Breaking the Gay Taboo in South Korea

Reflecting the slow but steady social transformation on views of homosexuality, Korean pop media kept abreast of the emerging trend by treating the subject matter head on. The second largest blockbuster ever in Korean movie industry so far remains the "King and the Clown" (2005), which centered on a subtle gay love triangle in a 16th century royal palace. Another blockbuster still playing in theaters now is "A Frozen Flower" (2008), which made moviegoers gasp with its explicitly blunt description of lovemaking between a king and his male bodyguard who later falls in love with the queen.

A reality show, "Coming Out," also followed suit on the local cable entertainment channel tvN last year. Hong was selected to host the weekly program in which a gay person would reveal his sexual identity to his close friends and family on camera in documentary style.

Choi Seong-Jun, who produced the show, said the company initially had concerns, but soon ratings proved that audience attitudes were moderately receptive of the new concept of "gays around us."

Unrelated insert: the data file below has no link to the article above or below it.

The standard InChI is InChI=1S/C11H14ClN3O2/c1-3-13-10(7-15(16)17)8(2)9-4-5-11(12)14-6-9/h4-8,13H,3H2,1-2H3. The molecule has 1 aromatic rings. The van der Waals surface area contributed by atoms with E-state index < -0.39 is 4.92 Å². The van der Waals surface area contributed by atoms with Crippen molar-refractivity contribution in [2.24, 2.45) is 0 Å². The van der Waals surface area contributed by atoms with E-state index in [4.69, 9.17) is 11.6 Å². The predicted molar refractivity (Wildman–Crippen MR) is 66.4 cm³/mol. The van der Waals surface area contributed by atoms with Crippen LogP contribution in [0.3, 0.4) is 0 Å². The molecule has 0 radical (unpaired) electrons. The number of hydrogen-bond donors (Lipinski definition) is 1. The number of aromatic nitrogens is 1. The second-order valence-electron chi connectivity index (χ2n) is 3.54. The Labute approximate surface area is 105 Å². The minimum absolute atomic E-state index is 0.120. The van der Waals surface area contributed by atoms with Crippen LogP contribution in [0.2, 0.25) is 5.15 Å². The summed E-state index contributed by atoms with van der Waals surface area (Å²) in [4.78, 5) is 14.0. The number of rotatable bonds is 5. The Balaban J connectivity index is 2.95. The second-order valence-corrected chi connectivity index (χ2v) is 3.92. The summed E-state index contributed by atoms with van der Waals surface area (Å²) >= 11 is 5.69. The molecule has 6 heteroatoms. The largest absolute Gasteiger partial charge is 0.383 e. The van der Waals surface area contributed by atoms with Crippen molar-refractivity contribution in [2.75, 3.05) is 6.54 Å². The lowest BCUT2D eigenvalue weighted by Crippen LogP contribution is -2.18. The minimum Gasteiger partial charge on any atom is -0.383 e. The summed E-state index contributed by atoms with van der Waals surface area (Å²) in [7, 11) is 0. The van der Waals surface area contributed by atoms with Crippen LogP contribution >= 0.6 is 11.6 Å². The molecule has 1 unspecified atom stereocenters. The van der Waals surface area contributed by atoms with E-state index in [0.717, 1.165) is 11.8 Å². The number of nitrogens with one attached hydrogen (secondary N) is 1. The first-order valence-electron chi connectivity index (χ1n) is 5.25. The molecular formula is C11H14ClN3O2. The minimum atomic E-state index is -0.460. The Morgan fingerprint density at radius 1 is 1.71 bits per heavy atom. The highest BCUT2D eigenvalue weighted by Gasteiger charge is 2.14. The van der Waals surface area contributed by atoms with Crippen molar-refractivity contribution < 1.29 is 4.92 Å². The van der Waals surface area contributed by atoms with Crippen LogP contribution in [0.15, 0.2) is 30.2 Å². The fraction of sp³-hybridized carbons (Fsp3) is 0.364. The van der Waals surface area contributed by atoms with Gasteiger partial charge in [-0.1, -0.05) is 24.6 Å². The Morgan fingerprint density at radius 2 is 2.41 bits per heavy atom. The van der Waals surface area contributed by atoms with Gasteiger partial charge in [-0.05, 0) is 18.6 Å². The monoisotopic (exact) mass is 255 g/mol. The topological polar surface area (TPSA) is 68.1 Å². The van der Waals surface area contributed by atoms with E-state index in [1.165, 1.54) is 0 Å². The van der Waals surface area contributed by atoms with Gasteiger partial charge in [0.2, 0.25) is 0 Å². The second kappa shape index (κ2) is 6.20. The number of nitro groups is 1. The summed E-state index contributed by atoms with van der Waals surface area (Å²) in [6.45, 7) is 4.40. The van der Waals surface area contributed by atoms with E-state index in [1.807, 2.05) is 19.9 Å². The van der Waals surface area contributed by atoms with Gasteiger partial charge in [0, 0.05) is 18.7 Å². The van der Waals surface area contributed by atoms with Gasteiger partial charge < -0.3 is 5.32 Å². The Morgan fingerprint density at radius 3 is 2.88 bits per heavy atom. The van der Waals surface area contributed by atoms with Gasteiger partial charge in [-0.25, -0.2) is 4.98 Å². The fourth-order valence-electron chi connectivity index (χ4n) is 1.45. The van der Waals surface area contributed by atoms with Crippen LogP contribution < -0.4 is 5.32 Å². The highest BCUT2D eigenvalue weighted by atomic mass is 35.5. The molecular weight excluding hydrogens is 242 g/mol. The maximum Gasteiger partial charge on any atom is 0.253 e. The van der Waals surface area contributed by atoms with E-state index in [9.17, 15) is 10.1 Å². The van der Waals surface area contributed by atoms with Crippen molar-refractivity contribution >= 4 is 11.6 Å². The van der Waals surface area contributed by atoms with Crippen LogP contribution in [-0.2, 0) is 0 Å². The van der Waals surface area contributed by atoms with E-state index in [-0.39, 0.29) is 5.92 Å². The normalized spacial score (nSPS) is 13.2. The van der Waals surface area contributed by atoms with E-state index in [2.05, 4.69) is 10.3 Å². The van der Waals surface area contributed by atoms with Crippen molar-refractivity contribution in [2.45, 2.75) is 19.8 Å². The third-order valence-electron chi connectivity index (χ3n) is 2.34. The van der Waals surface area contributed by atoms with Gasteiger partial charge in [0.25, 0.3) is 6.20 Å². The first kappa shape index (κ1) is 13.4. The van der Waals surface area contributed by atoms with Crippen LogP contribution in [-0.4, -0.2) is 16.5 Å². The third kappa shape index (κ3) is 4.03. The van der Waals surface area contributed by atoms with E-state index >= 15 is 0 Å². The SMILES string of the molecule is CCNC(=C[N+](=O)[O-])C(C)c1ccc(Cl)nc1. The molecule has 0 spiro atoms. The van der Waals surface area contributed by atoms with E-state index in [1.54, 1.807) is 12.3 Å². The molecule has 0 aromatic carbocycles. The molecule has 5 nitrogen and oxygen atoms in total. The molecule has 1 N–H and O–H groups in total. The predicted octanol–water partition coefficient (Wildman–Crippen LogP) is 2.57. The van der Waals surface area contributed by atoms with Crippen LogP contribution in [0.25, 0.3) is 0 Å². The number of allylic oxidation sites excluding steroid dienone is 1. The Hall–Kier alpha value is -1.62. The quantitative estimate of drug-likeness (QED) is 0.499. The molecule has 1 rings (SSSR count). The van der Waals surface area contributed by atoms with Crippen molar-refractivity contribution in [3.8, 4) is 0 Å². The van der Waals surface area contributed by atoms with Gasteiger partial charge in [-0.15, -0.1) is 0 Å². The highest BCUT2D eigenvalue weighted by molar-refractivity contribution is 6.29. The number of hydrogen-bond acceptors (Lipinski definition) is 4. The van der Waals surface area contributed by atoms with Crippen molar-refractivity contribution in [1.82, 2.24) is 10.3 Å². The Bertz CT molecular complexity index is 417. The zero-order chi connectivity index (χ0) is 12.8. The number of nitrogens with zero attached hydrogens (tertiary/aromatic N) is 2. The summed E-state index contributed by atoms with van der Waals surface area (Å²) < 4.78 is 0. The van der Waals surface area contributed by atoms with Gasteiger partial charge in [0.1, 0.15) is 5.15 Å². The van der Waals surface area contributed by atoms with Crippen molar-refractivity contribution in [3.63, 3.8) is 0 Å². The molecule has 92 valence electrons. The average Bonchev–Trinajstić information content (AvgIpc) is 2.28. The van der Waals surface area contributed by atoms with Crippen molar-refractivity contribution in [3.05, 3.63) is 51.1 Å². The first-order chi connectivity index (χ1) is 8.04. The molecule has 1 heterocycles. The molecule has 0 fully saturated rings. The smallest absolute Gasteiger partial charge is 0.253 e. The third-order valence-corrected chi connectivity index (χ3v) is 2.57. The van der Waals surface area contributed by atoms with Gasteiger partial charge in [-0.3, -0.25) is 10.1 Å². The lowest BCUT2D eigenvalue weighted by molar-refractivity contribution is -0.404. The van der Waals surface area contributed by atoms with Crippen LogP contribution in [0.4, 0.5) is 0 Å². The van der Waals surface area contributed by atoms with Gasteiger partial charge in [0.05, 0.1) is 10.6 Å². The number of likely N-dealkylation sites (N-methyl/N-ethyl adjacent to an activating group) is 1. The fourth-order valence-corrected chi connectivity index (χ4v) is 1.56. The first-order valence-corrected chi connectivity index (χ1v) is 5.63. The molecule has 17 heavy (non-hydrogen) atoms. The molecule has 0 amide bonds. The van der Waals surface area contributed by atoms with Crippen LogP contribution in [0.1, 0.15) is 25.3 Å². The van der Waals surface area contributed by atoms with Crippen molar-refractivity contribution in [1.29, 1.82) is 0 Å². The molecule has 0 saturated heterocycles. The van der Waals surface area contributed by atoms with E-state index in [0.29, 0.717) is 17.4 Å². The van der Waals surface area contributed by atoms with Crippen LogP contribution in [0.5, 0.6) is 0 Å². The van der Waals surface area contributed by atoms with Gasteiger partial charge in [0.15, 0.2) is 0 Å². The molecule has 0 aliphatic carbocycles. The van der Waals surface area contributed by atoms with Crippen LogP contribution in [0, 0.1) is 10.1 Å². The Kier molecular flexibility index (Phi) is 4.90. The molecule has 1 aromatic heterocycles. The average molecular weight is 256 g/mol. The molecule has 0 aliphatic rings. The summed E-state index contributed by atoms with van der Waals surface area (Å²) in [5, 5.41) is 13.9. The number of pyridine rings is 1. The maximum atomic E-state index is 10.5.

"We wanted it to be entertaining and raise the issue of minority rights at the same time. But most episodes ended up with too many tears when recapping their lives or when their families refused to accept them, even after coming out on camera and in public," Choi said, shaking his head in disappointment. "It's still tough to be gay in this society."

Discrimination Persists Despite Changes in Attitude

Despite the media blitz and seemingly opening views, ostracism still runs deep. When the National Human Rights Commission advised the government to draw up a nondiscrimination bill in July 2007, the strongest opposition came from the Christian community. Almost one-third of the Korean population is conservative Christian, mostly Protestant and Catholic, who consider a gay relationship a sin.

The dominant Confucian tradition doesn't address the subject at all, which helps to explain the ignorance among many older Koreans.

The sentiment against homosexuality is stricter in the military, where a two-year service is mandatory for all male Koreans. Engaging in homosexual acts or harassment while in service can lead to a jail term of up to a year.

For Hong, it is those social resistances of Confucianism and Christianity that keep him bitter. But he says he will defiantly charge ahead.

After a few years of hiding out, he has found a new career as a restaurateur. Hong now owns five trendy restaurants in the district of Itaewon, a tourist spot, popular with the gay community. "I really like to show to Korea [that] gay people can make success, even if they are gay."

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